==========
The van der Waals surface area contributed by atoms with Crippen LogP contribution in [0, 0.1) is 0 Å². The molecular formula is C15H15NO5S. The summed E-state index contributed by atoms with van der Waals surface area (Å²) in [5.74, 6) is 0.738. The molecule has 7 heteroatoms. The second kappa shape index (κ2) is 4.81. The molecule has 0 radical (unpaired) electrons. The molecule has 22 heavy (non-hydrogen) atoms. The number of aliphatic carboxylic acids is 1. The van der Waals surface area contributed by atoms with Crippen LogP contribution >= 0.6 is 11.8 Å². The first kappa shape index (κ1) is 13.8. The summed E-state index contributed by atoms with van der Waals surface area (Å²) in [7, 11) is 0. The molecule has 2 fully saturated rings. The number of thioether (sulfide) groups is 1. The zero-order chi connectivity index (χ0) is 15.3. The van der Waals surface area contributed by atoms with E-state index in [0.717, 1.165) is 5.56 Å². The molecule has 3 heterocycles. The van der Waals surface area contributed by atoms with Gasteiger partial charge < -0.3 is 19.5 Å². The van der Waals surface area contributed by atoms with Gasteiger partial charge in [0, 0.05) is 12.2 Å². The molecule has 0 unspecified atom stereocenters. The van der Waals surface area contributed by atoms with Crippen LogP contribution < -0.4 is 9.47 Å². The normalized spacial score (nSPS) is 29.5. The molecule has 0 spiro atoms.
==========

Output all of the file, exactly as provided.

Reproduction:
The van der Waals surface area contributed by atoms with Crippen LogP contribution in [0, 0.1) is 0 Å². The molecular formula is C15H15NO5S. The summed E-state index contributed by atoms with van der Waals surface area (Å²) in [5.74, 6) is 0.738. The molecule has 7 heteroatoms. The second kappa shape index (κ2) is 4.81. The molecule has 0 radical (unpaired) electrons. The molecule has 22 heavy (non-hydrogen) atoms. The number of aliphatic carboxylic acids is 1. The van der Waals surface area contributed by atoms with Crippen LogP contribution >= 0.6 is 11.8 Å². The first kappa shape index (κ1) is 13.8. The summed E-state index contributed by atoms with van der Waals surface area (Å²) in [7, 11) is 0. The molecule has 2 fully saturated rings. The number of thioether (sulfide) groups is 1. The zero-order chi connectivity index (χ0) is 15.3. The van der Waals surface area contributed by atoms with E-state index in [0.717, 1.165) is 5.56 Å². The molecule has 3 heterocycles. The van der Waals surface area contributed by atoms with Gasteiger partial charge < -0.3 is 19.5 Å². The van der Waals surface area contributed by atoms with Gasteiger partial charge in [0, 0.05) is 12.2 Å². The molecule has 0 unspecified atom stereocenters. The van der Waals surface area contributed by atoms with Crippen LogP contribution < -0.4 is 9.47 Å². The normalized spacial score (nSPS) is 29.5. The molecule has 0 spiro atoms.